“Rock of Ages” wastes no time setting a tone of deliriously over-the-top giddiness, establishing its musical bonafides in the very first scene. As Sherrie Christian (played by real-life country singer Julianne Hough) chases her Hollywood dreams via bus, all the passengers break into song on Night Ranger’s 1984 power ballad “Sister Christian.”
At the screening I attended, the “Motorin’/‘What’s your price for flight” chorus induced the first of many guffaws in the audience.
That’s a pretty good indicator of what you’re in for here: cheese, glorious cheese baked up by the sort of people whose frontal lobes have never once been darkened by the thought, “You know, that’s just too freakin’ obvious.”
But if that sounds like criticism, it’s not. “Rock of Ages” is as enjoyable as it is preposterous, so long as you’re not expecting much beyond a fun romp through various signposts of the hair-metal era.
Based on the 2006 jukebox musical, “Rock of Ages” draws songs from Guns N’ Roses, Foreigner, Def Leppard, Whitesnake, Scorpions and other metal giants from the time when MTV actually played music videos. The film is set in 1987, and it’s staged, lit and choreographed like a video of that period.
What plot there is centers on Sherrie’s romance with Drew (Diego Boneta), an aspiring rock singer. But that’s by far the weakest part of the film. Too much of “Rock of Ages” consists of the romantic leads giving each other pep talks and telegraphing plot developments.
The subplots, however, are delicious, thanks to sharp dialog and a terrific supporting cast. Russell Brand puts in another great piece of character-actor non-acting as a debauched rocker working for seedy club owner Alec Baldwin (they also have a duet toward the end of the film that must be seen to be believed). Catherine Zeta-Jones plays an anti-rock crusader with a dirty secret she hints at by performing Pat Benatar’s “Hit Me With Your Best Shot” just a little too zestfully. Mary J. Blige is a strip-joint madame with soul, and Paul Giamatti is perfect as the quintessential oily manager dude.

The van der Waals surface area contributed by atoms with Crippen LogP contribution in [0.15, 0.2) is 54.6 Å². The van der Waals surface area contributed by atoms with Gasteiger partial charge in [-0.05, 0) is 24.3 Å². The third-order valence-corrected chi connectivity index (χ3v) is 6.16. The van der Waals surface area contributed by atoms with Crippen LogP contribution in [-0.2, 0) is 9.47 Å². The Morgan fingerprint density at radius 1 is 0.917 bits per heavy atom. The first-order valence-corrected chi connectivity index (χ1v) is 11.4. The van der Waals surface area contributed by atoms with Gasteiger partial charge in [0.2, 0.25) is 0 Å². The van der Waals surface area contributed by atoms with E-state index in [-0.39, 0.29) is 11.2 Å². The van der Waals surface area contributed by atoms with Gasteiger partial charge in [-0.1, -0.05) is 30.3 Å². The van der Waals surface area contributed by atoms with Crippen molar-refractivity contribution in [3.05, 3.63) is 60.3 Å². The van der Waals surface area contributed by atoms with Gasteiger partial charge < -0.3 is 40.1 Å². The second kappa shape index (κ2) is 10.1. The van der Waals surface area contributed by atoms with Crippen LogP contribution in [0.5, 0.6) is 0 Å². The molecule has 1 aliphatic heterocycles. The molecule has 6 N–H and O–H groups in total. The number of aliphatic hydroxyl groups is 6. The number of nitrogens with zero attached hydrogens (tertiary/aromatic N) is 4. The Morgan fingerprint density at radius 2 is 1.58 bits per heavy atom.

Improbably, the film’s biggest show-stealer is Tom Cruise as burned-out rock star Stacee Jax. He certainly isn’t the first name that comes to mind for a part like this, but his cross between Axl Rose and Jim Morrison as a bemused hard-rock shaman is spot on.
With Jones thumping Bibles and leading pickets to shut down Baldwin’s rock club, much of “Rock of Ages” plays like a heavy-metal “Footloose.” There’s something almost quaint about revisiting this long-abandoned cultural divide. Nowadays, similarly inclined culture warriors are more likely to be fulminating about birth certificates or gay marriage – but “Rock of Ages” is very much a snapshot of an era.
And yet it’s an era whose echoes will be familiar, because they’re still playing out. “Rock of Ages” closes with an all-hands-on-deck version of Journey’s “Don’t Stop Believin’,” and darned if it doesn’t sound more like Taylor Swift’s arena-country than Poison’s ’80s-vintage arena-rock.
Rock of ages, for the ages.
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